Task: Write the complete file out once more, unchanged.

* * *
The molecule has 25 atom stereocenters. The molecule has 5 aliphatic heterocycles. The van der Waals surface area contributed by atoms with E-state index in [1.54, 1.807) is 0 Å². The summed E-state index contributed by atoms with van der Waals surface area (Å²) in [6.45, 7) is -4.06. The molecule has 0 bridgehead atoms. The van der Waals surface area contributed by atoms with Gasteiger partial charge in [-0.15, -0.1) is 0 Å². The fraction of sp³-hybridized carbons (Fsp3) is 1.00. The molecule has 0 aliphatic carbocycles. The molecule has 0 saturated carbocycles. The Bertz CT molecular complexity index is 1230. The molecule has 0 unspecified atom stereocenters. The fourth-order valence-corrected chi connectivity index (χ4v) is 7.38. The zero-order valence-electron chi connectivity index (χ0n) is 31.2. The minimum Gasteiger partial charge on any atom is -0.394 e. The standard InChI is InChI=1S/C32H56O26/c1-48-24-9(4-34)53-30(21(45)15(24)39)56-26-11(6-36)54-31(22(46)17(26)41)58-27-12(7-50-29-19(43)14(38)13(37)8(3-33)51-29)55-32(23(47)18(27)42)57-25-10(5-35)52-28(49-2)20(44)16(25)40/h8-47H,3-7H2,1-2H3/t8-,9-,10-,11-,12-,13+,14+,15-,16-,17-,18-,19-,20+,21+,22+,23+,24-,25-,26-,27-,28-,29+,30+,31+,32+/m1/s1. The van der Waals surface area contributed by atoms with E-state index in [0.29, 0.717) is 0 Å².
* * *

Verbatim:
The molecule has 25 atom stereocenters. The molecule has 5 aliphatic heterocycles. The van der Waals surface area contributed by atoms with E-state index in [1.54, 1.807) is 0 Å². The summed E-state index contributed by atoms with van der Waals surface area (Å²) in [6.45, 7) is -4.06. The molecule has 0 bridgehead atoms. The van der Waals surface area contributed by atoms with Gasteiger partial charge in [-0.15, -0.1) is 0 Å². The fraction of sp³-hybridized carbons (Fsp3) is 1.00. The molecule has 0 aliphatic carbocycles. The molecule has 0 saturated carbocycles. The Bertz CT molecular complexity index is 1230. The molecule has 0 unspecified atom stereocenters. The fourth-order valence-corrected chi connectivity index (χ4v) is 7.38. The zero-order valence-electron chi connectivity index (χ0n) is 31.2. The minimum Gasteiger partial charge on any atom is -0.394 e. The standard InChI is InChI=1S/C32H56O26/c1-48-24-9(4-34)53-30(21(45)15(24)39)56-26-11(6-36)54-31(22(46)17(26)41)58-27-12(7-50-29-19(43)14(38)13(37)8(3-33)51-29)55-32(23(47)18(27)42)57-25-10(5-35)52-28(49-2)20(44)16(25)40/h8-47H,3-7H2,1-2H3/t8-,9-,10-,11-,12-,13+,14+,15-,16-,17-,18-,19-,20+,21+,22+,23+,24-,25-,26-,27-,28-,29+,30+,31+,32+/m1/s1. The van der Waals surface area contributed by atoms with E-state index in [0.29, 0.717) is 0 Å².